I think the researcher's conclusions regarding the reasons why "upper class" individuals do the things they do are not based on fact. Instead, they are guesses about motivation that may or may not be true. But, it seems that these studies were conducted in a reasonable manner, and I think their findings are probably valid.

It is important to note that, although rich people may be more unethical than others, poor people tend to engage in more violent crime and are considerably more likely than others to end up in prison.

P. K. Piff, D. M. Stancato, S. Cote, R. Mendoza-Denton, D. Keltner. Higher social class predicts increased unethical behaviorProceedings of the National Academy of Sciences, 2012.

Thanks for reading-- Max Wachtel, Ph.D.
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Friday, March 2, 2012

Will T.J. Lane Be Tried As An Adult?

This week, the prosecutors in the T.J. Lane case filed charges against him in juvenile court. But, it is still possible for them to request that the judge transfer his case to an adult court, which would make it possible for him to face significantly harsher penalties if he is found guilty in the Chadron, OH school shooting.

I have worked on several of these "transfer" cases in Colorado, where prosecutors argued to the court that the public would be better served if the juvenile in question were tried as an adult.

Each state has its own requirements for determining when a transfer from juvenile to adult court is appropriate. In Colorado, the judge must consider 14 different aspects of the case. Those aspects are listed in C.R.S. 19-2-518(4)(b) I - XIV. If Mr. Lane were to face a question of transferring his case in Colorado, these are the issues the court would need to consider (those highlighted in yellow are issues where a forensic psychologist may have some input):

(I) The seriousness of the offense and whether the protection of the community requires isolation of the juvenile beyond that afforded by juvenile facilities;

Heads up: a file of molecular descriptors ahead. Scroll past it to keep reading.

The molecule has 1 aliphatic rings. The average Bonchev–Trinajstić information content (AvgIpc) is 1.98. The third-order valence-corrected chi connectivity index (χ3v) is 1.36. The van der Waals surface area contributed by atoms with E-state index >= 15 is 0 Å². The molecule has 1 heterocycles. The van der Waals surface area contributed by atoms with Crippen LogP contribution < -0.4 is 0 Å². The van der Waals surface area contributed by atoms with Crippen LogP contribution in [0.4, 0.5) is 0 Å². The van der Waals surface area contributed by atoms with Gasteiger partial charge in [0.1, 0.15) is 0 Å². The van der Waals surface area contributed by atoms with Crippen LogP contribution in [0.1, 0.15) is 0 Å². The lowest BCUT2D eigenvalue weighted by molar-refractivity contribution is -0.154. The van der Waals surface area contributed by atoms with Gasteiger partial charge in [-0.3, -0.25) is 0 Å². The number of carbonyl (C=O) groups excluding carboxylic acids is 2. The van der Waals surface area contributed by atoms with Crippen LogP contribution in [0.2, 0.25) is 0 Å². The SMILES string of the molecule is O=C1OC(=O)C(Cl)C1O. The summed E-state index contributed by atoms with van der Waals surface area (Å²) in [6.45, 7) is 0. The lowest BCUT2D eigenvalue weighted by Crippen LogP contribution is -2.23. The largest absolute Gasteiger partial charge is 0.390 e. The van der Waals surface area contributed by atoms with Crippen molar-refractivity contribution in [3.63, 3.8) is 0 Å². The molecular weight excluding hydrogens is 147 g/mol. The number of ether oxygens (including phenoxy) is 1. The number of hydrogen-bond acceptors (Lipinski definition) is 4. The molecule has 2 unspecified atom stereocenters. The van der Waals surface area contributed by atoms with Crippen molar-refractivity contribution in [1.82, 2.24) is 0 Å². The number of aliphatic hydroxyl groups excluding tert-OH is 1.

(II) Whether the alleged offense was committed in an aggressive, violent, premeditated, or willful manner;
(III) Whether the alleged offense was against persons or property, greater weight being given to offenses against persons;
(IV) The maturity of the juvenile as determined by considerations of the juvenile's home, environment, emotional attitude, and pattern of living;
(V) The record and previous history of the juvenile;
(VI) The likelihood of rehabilitation of the juvenile by use of facilities available to the juvenile court;
(VII) The interest of the community in the imposition of a punishment commensurate with the gravity of the offense;
(VIII) The impact of the offense on the victim;
(IX) That the juvenile was twice previously adjudicated a delinquent juvenile for delinquent acts that constitute felonies;
(X) That the juvenile was previously adjudicated a juvenile delinquent for a delinquent act that constitutes a crime of violence, as defined in section 18-1.3-406, C.R.S.;
(XI) That the juvenile was previously committed to the department of human services following an adjudication for a delinquent act that constitutes a felony;
(XII) That the juvenile is sixteen years of age or older at the time of the offense and the present act constitutes a crime of violence, as defined in section 18-1.3-406, C.R.S.;
(XIII) That the juvenile is sixteen years of age or older at the time of the offense and has been twice previously adjudicated a juvenile delinquent for delinquent acts against property that constitute felonies; and
(XIV) That the juvenile used, or possessed and threatened the use of, a deadly weapon in the commission of a delinquent act.
Note that the court needs to take into account the maturity and background history of the individual. Often, defense attorneys in transfer cases will argue that the defendant is not mature enough to face an adult sentence and his/her background is tragic and traumatic enough that trying the defendant as an adult is inappropriate. Although the court must take the juvenile's personal factors into account, they are not the only aspects of a transfer that the court must consider. As is outlined above, there are a number of other legal factors the court must weigh, some of them potentially overriding any "good" or "bad" information regarding the juvenile's maturity and personal history.

Thanks for reading-- Max Wachtel, Ph.D.